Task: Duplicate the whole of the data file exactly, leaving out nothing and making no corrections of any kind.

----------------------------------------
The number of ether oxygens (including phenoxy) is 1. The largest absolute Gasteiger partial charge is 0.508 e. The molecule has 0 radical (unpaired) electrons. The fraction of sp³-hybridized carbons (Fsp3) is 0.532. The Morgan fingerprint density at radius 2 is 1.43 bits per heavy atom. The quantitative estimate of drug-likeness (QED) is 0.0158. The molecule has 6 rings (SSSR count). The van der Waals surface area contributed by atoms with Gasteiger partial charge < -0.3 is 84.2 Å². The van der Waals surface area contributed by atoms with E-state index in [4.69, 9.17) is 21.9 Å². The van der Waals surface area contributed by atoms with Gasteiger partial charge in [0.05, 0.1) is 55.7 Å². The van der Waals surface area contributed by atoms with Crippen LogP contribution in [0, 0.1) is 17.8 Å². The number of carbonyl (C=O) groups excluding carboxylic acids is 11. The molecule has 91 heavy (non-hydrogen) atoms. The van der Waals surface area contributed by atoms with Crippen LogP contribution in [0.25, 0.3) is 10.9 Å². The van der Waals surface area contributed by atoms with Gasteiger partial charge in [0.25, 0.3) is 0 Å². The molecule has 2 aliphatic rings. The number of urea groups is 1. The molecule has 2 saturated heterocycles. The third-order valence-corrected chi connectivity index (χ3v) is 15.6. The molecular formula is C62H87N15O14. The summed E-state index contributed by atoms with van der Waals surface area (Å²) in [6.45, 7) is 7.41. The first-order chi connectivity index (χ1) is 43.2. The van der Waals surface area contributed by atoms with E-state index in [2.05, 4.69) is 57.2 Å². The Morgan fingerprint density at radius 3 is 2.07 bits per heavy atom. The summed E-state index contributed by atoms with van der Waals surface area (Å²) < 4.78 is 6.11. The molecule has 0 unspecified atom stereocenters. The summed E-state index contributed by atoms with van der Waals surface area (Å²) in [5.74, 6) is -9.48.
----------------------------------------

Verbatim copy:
The number of ether oxygens (including phenoxy) is 1. The largest absolute Gasteiger partial charge is 0.508 e. The molecule has 0 radical (unpaired) electrons. The fraction of sp³-hybridized carbons (Fsp3) is 0.532. The Morgan fingerprint density at radius 2 is 1.43 bits per heavy atom. The quantitative estimate of drug-likeness (QED) is 0.0158. The molecule has 6 rings (SSSR count). The van der Waals surface area contributed by atoms with Gasteiger partial charge < -0.3 is 84.2 Å². The van der Waals surface area contributed by atoms with E-state index in [4.69, 9.17) is 21.9 Å². The van der Waals surface area contributed by atoms with Gasteiger partial charge in [0.05, 0.1) is 55.7 Å². The van der Waals surface area contributed by atoms with Crippen LogP contribution in [0, 0.1) is 17.8 Å². The number of carbonyl (C=O) groups excluding carboxylic acids is 11. The molecule has 91 heavy (non-hydrogen) atoms. The van der Waals surface area contributed by atoms with Crippen LogP contribution in [0.25, 0.3) is 10.9 Å². The van der Waals surface area contributed by atoms with Gasteiger partial charge in [0.25, 0.3) is 0 Å². The molecule has 2 aliphatic rings. The number of urea groups is 1. The molecule has 2 saturated heterocycles. The third-order valence-corrected chi connectivity index (χ3v) is 15.6. The molecular formula is C62H87N15O14. The summed E-state index contributed by atoms with van der Waals surface area (Å²) in [6.45, 7) is 7.41. The first-order chi connectivity index (χ1) is 43.2. The van der Waals surface area contributed by atoms with E-state index in [2.05, 4.69) is 57.2 Å². The Morgan fingerprint density at radius 3 is 2.07 bits per heavy atom. The summed E-state index contributed by atoms with van der Waals surface area (Å²) < 4.78 is 6.11. The molecule has 0 unspecified atom stereocenters. The summed E-state index contributed by atoms with van der Waals surface area (Å²) in [5.74, 6) is -9.48.